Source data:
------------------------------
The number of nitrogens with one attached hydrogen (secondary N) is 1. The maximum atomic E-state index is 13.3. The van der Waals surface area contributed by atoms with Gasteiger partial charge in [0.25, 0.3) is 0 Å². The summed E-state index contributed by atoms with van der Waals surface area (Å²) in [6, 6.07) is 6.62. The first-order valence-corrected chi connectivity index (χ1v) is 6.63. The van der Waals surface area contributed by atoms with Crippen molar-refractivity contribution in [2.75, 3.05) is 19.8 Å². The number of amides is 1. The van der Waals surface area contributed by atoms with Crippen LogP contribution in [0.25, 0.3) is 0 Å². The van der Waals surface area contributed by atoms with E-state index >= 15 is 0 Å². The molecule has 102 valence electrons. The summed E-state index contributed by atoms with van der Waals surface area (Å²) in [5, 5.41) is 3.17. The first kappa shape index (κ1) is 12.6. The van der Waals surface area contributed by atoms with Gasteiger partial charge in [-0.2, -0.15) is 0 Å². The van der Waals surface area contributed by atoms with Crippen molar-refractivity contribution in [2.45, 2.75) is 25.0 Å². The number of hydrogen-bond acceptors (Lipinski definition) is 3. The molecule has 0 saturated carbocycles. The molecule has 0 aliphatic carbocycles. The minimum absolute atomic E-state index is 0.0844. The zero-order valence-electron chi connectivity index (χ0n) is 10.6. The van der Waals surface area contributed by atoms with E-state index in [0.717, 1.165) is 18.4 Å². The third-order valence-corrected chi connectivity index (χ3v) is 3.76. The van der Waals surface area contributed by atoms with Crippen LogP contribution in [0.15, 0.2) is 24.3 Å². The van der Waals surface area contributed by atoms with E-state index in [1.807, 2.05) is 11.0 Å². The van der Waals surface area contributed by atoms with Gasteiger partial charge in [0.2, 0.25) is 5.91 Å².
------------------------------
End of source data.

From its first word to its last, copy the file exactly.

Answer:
The number of nitrogens with one attached hydrogen (secondary N) is 1. The maximum atomic E-state index is 13.3. The van der Waals surface area contributed by atoms with Gasteiger partial charge in [0.25, 0.3) is 0 Å². The summed E-state index contributed by atoms with van der Waals surface area (Å²) in [6, 6.07) is 6.62. The first-order valence-corrected chi connectivity index (χ1v) is 6.63. The van der Waals surface area contributed by atoms with Crippen molar-refractivity contribution in [2.75, 3.05) is 19.8 Å². The number of amides is 1. The van der Waals surface area contributed by atoms with Crippen LogP contribution in [0.25, 0.3) is 0 Å². The van der Waals surface area contributed by atoms with E-state index >= 15 is 0 Å². The molecule has 102 valence electrons. The summed E-state index contributed by atoms with van der Waals surface area (Å²) in [5, 5.41) is 3.17. The first kappa shape index (κ1) is 12.6. The van der Waals surface area contributed by atoms with Gasteiger partial charge in [-0.2, -0.15) is 0 Å². The van der Waals surface area contributed by atoms with Crippen molar-refractivity contribution in [2.45, 2.75) is 25.0 Å². The number of hydrogen-bond acceptors (Lipinski definition) is 3. The molecule has 0 saturated carbocycles. The molecule has 0 aliphatic carbocycles. The minimum absolute atomic E-state index is 0.0844. The zero-order valence-electron chi connectivity index (χ0n) is 10.6. The van der Waals surface area contributed by atoms with E-state index in [0.717, 1.165) is 18.4 Å². The third-order valence-corrected chi connectivity index (χ3v) is 3.76. The van der Waals surface area contributed by atoms with Crippen LogP contribution in [0.15, 0.2) is 24.3 Å². The van der Waals surface area contributed by atoms with E-state index in [1.807, 2.05) is 11.0 Å². The van der Waals surface area contributed by atoms with Gasteiger partial charge in [0.2, 0.25) is 5.91 Å².